The environment around your incubator will have an effect on the humidity and temperature inside your incubator so make sure the environment is as stable as possible.
If you don’t want to be too involved in the incubation process, then you have to make sure your incubator has a trustworthy egg turner. Egg turners will turn the eggs for you every 1-2 hours. If your incubator is not equipped with an automatic egg turner, you will have to do this yourself, but turning eggs every 1-2 hours just isn’t practical so 3-5 times a day will do.
Turning is very important since it prevents the embryo from getting stuck on the shell membrane and evens out the temperature inside the egg. If you can, turn them more in the first week of incubation (up to 5 times a day) you can scale it down (3 times a day) towards the end of incubation.
To make life easier for yourself, mark one side of your egg with an X and the other with an O. Doing this will prevent confusion when it comes to turning and you’ll be less likely to forget to turn one.
It is best to perform candling on day 4, 10 and 18 of incubation to monitor the growth of the embryo. For the best results, work as quickly as possible so you can return the eggs to the incubator ASAP.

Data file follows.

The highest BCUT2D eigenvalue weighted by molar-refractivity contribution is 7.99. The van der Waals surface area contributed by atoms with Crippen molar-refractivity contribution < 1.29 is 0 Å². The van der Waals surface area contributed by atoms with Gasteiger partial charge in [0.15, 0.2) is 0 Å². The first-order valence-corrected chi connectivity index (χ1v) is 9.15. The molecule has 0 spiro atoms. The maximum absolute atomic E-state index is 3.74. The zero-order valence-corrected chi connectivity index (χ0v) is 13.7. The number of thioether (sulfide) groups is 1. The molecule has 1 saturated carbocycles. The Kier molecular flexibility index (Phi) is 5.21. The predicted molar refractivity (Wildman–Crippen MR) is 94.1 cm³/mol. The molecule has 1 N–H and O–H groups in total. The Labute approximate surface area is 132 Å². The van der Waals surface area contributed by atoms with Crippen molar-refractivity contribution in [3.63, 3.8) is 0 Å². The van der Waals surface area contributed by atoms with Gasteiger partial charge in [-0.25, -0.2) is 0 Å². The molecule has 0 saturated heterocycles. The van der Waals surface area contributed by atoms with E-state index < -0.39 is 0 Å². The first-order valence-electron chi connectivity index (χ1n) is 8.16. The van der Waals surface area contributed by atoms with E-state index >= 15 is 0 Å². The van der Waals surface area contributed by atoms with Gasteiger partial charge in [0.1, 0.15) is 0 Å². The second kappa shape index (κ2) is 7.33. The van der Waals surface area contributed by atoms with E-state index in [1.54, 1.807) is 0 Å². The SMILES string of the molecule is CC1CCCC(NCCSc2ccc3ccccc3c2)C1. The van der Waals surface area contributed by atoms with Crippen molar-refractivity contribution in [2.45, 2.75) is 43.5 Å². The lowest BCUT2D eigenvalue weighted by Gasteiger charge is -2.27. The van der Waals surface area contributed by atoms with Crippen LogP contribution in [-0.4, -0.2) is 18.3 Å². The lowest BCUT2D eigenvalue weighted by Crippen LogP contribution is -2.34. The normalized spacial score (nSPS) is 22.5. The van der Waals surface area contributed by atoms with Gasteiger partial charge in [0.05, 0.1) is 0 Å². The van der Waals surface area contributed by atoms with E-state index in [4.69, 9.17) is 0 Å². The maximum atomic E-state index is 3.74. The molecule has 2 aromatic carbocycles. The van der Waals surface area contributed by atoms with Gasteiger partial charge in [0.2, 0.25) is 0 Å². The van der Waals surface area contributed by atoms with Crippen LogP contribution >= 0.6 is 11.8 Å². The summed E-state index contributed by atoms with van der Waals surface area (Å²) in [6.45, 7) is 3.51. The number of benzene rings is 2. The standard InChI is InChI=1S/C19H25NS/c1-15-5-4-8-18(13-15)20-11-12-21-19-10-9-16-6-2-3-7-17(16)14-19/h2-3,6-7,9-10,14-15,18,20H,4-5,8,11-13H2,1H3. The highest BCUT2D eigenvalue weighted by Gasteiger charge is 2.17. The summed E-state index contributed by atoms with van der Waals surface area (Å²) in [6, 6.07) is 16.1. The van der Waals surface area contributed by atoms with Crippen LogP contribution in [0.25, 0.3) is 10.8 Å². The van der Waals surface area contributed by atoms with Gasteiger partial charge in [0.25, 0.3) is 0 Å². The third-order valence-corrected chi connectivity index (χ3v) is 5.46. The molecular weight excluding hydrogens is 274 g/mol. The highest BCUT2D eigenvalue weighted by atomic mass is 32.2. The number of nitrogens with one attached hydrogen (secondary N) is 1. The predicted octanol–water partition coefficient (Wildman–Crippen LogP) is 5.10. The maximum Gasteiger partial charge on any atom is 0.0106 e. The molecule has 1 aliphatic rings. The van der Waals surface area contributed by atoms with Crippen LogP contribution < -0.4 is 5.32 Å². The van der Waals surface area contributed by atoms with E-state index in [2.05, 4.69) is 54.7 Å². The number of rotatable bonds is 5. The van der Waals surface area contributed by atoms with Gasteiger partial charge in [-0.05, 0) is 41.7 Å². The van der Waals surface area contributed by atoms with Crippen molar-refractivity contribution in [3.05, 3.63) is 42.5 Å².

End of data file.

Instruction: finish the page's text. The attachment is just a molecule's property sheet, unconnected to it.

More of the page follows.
Make sure you know what to look for before you start candling to speed up the process. If the egg is developing normally, you should be able to see a dark spot with veins extending from it in the middle of the egg. Practice your technique on unfertilised eggs to perfect the technique and to build confidence.
If everything goes according to plan, your eggs should ideally begin hatching on day 21 (other breeds like Bantams may hatch closer to day 19). Once chicks start the hatching process, they can stay in the incubator for up to 24 hours. The yolk they absorbed before hatching should sustain them during this time.
The hatching process may take as long as a day or more, so as long as there is progress in between periods of rest, don’t interfere. If possible, let them hatch all on their own. Helping can cause a lot of harm and even lead to death so only interfere if your chick has been struggling and stuck for more than 24 hours. If you help a chick hatch, very gently peel back the eggshell and let the chick push himself out of the eggs. Make sure not to rush the process.
The whole incubation process can be incredibly rewarding and exciting. There are some parts of incubation that can be incredibly stressful, but if you learn all you can before you start, it should be much easier to handle the stress.
Enjoy The Process
Ultimately you are helping to bring new life into the world so you should feel incredibly proud of yourself. You can use the incubation time to bond with your family since it is a great learning experience for kids. The ultimate reward is seeing those cute, little fluffy chicks finally break out of their shells to enter a new world.
Bringing new life into the world is a joyful experience and you should feel proud. After the hatching you still have some work to do however, you now need to raise the chicks you hatched. Keep reading more of our articles so you’re fully prepared for every step you will have to take to get your chicks from fledgling to chook.